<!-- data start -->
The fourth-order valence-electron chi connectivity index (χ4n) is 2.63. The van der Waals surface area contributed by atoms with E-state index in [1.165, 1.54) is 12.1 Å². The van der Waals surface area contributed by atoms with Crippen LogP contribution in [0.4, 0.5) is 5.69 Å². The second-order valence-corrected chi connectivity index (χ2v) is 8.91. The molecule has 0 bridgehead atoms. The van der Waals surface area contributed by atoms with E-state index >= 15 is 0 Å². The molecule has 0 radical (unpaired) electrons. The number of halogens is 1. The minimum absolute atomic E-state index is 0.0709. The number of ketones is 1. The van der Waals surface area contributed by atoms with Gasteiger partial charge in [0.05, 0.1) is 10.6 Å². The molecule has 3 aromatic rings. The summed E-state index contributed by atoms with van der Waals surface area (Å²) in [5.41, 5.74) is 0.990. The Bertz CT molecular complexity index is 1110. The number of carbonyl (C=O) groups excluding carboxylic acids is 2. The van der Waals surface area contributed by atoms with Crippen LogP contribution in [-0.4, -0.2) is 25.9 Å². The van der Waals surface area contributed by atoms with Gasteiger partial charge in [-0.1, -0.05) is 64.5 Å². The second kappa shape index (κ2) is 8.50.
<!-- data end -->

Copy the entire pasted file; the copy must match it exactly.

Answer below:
The fourth-order valence-electron chi connectivity index (χ4n) is 2.63. The van der Waals surface area contributed by atoms with E-state index in [1.165, 1.54) is 12.1 Å². The van der Waals surface area contributed by atoms with Crippen LogP contribution in [0.4, 0.5) is 5.69 Å². The second-order valence-corrected chi connectivity index (χ2v) is 8.91. The molecule has 0 bridgehead atoms. The van der Waals surface area contributed by atoms with E-state index >= 15 is 0 Å². The molecule has 0 radical (unpaired) electrons. The number of halogens is 1. The minimum absolute atomic E-state index is 0.0709. The number of ketones is 1. The van der Waals surface area contributed by atoms with Gasteiger partial charge in [0.05, 0.1) is 10.6 Å². The molecule has 3 aromatic rings. The summed E-state index contributed by atoms with van der Waals surface area (Å²) in [5.41, 5.74) is 0.990. The Bertz CT molecular complexity index is 1110. The number of carbonyl (C=O) groups excluding carboxylic acids is 2. The van der Waals surface area contributed by atoms with Crippen LogP contribution in [-0.4, -0.2) is 25.9 Å². The van der Waals surface area contributed by atoms with Gasteiger partial charge in [-0.1, -0.05) is 64.5 Å². The second kappa shape index (κ2) is 8.50.